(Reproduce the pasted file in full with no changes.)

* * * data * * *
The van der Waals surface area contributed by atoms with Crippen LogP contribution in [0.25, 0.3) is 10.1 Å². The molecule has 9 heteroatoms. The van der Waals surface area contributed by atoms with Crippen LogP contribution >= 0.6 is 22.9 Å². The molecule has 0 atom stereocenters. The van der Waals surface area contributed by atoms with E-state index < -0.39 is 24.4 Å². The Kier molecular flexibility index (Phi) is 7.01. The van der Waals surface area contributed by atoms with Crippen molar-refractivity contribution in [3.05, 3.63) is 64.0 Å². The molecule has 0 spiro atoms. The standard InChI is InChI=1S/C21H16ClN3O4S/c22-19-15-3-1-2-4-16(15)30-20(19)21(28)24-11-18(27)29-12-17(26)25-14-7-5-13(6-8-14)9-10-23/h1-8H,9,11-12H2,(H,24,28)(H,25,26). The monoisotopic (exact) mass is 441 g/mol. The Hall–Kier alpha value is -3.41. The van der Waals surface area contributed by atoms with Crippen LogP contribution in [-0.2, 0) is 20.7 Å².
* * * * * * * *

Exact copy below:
The van der Waals surface area contributed by atoms with Crippen LogP contribution in [0.25, 0.3) is 10.1 Å². The molecule has 9 heteroatoms. The van der Waals surface area contributed by atoms with Crippen LogP contribution >= 0.6 is 22.9 Å². The molecule has 0 atom stereocenters. The van der Waals surface area contributed by atoms with E-state index < -0.39 is 24.4 Å². The Kier molecular flexibility index (Phi) is 7.01. The van der Waals surface area contributed by atoms with Crippen molar-refractivity contribution in [3.05, 3.63) is 64.0 Å². The molecule has 0 spiro atoms. The standard InChI is InChI=1S/C21H16ClN3O4S/c22-19-15-3-1-2-4-16(15)30-20(19)21(28)24-11-18(27)29-12-17(26)25-14-7-5-13(6-8-14)9-10-23/h1-8H,9,11-12H2,(H,24,28)(H,25,26). The monoisotopic (exact) mass is 441 g/mol. The Hall–Kier alpha value is -3.41. The van der Waals surface area contributed by atoms with Crippen LogP contribution in [-0.2, 0) is 20.7 Å².